• Austin ZZR 1200 says:

      I’m sure they are investing more on hard-candy paint schemes

    • Bob S. says:

      I’d venture to say that the scope of Porsche’s electric vehicle research will be vastly broader and deeper in depth than that which would be required for the comparatively simple task of developing a production ready electric motorcycle. I’d think they’ll recoup much of their investment by patenting and licensing new technologies that result from their research, which I’d guess would be beyond Harley’s goal.

  24. Michael Haz says:

    Harley has problems, but it still remains the largest seller of motorcycles in the US, by a very big margin. The MoCo isn’t going away.

    It has – let’s call it a Willie G problem. It is fully locked into its classic design themes, and good as they may be, they are also limiting. Polaris, on the other had, had no design history with Indian that stood in the way of introducing a smaller, less costly liquid cooled model line. HD could do that, but the traditionalists would scream, as would the dealers and salespeople accustomed to selling big bikes with big profits.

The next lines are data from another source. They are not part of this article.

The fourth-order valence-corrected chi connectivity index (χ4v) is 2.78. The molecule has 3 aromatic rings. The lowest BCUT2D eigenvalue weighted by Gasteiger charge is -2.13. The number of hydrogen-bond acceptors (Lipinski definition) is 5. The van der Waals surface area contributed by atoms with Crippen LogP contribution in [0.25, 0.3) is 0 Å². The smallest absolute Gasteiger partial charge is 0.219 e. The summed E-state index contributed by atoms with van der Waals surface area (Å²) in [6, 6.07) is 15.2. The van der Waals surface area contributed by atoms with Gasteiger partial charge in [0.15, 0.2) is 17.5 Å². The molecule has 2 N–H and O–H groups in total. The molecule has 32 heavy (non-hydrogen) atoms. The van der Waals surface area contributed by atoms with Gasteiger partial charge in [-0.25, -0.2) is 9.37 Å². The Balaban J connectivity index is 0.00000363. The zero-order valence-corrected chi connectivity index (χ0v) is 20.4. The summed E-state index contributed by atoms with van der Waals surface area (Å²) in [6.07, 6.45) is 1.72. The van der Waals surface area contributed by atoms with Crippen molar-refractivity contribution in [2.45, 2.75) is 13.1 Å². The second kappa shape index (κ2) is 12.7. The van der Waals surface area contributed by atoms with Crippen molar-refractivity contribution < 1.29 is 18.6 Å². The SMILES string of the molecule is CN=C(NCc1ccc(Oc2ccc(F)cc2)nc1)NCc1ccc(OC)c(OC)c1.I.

An HD touring bike costs the same as a nicely equipped Accord or Camry. That is too much money for most riders. And the HD Softail line is nice, but it, too is pretty pricey. HD has a high cost structure, as to its dealers. Dealers sell only one product, unlike many Polaris shops whci sell other motorcycle brands and non-motorcycle powersports stuff.

    It isn’t going to be easy for HD to fix its problems. They can’t wait around for the demographics to swing back, and the product line is pretty limited.

    • mickey says:

      Don’t think that is correct Michael. I think you’ll find that Honda is the number one seller of road going motorcycles in the US. Harley sells the largest number of bikes over 750cc. Harley’s total unit sales volume is not that large. I’d have to dig to get the total numbers.

    • todd says:

      Michael, it’s not total volume that’s the problem, it’s the fact that they have sized their company to produce a certain level of profit. If that drops, they will find them selves having to lay people off, close down plants and cancel some key contracts. Since HOG is a publicly traded commodity, it has to remain profitable. It cannot show losses and retain a reasonable valuation. Smaller organizations might have a little more margin and may not be so easily influenced by investors so they can weather a downturn.